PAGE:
Tuesday, April 20, 2010

Snap, Crackle, SHHHH!

When I was a kid we were always instructed, when you accept the host, you are to place it in your mouth and chew on it gently. Do not -- DO NOT -- let it crunch.

This rule was no fun. About 8 times out of 10 as a result it got stuck on the roof of your mouth, and man, once that happened, there was no easy way of getting it off. It was worse than peanut butter. It was like breaded glue.

Why were we asked to behave in this way? Clearly in part it was some sort of combination of bad manners, akin to chewing with your mouth open (or noisily), and disrespect. You're at church, not the school cafeteria.

But on some level, the real issue here was our uncertainty about how to deal with the fact that the eucharist as eucharist remains also literally food.

And that issue remains. Transubstantiation... we've had occasion to talk about this already, but then again, I usually feel like I could hear a hundred lectures about it and still be unable to explain it to my nephews and nieces in a way that doesn't have them fleeing in 10 seconds or less.

One way of talking about it that I've been noodling over lately involves that word we bandy about for eucharist, "host". The bread and the wine are the vessels in which Jesus becomes present -- just like we think of ourselves as becoming, via our celebration and reception of the Eucharist, the body of Christ. We're still each ourselves, but we're also trying to allow ourselves to be host to the Spirit of our Lord. And so the bread and the wine are still bread and wine as well.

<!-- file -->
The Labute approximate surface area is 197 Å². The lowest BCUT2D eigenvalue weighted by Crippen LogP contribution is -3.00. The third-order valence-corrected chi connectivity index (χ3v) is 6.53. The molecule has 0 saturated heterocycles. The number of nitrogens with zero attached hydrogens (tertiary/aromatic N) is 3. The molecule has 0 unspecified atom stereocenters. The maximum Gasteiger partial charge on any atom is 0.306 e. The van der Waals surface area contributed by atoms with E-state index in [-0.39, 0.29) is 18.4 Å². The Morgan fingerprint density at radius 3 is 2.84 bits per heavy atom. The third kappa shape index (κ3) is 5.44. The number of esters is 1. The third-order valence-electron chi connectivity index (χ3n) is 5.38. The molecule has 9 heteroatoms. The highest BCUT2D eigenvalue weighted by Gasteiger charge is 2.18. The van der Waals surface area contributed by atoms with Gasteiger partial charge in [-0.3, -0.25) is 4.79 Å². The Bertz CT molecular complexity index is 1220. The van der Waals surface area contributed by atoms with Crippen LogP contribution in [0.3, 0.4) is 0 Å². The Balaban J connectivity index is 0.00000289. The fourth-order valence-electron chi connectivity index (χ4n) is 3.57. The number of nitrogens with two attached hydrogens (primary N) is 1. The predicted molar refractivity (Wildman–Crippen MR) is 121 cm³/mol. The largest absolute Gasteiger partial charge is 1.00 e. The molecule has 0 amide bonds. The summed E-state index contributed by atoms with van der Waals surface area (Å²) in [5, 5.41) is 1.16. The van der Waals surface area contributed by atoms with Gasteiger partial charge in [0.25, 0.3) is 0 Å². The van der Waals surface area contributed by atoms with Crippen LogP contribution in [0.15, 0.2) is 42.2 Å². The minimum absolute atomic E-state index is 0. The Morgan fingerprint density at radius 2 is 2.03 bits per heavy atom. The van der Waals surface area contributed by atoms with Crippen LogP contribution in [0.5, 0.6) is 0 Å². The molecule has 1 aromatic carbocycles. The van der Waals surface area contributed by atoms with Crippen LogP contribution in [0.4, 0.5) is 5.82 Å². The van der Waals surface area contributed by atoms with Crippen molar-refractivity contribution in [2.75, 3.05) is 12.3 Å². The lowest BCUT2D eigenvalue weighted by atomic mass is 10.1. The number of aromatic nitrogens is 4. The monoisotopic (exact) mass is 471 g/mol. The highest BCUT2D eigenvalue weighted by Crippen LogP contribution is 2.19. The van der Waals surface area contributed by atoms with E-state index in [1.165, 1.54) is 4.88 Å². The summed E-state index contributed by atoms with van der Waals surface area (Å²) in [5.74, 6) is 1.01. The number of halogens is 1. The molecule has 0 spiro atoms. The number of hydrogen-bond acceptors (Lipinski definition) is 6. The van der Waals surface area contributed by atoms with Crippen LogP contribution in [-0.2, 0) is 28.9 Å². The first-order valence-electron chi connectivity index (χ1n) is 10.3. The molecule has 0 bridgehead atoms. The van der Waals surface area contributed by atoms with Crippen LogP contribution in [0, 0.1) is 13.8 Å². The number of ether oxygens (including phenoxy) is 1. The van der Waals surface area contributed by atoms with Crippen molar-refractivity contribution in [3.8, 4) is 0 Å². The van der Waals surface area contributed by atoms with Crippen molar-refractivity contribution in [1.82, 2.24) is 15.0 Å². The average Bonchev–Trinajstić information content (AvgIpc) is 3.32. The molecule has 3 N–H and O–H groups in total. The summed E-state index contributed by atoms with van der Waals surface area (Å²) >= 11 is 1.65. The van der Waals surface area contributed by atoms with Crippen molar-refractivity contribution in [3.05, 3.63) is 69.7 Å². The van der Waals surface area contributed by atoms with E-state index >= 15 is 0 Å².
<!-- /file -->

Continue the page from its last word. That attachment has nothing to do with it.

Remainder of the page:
Some of the historical battles we find around the reception of communion really revolve around how we believe and accept this.

Like, the crumbs: Catholics get crazy about crumbs. Every crumb is Jesus, right? So if any should fall to the ground, it is as though we've committed the most heinous crime.

Now, don't get me wrong. This isn't like getting a sandwich and a soda at the deli. We're talking about the eucharist here. Reception requires an attitude of openness and reverence.

But sometimes I think Jesus chose bread and wine because he had a wicked sense of humor. He knew how crazy scrupulous we could be and wanted us to have to get free of all that. Bread is messy -- real bread, anyway. Wine spills. That's just part of how food works. It's why we use tablecloths and napkins and placemats. Lord, for all we know, as soon as Jesus finished his talk at the Last Supper sloppy Peter reached for the cup and doused the table. And that bunch -- don't tell me there weren't crumbs then, or anytime in the decades thereafter!

Was it the end of the world? No. You get a rag, you wipe it all up. You try to be careful.

But the grace abides.

More on this tomorrow...

Oy Vey, Peter, enough already. Trim the damn sleeves.

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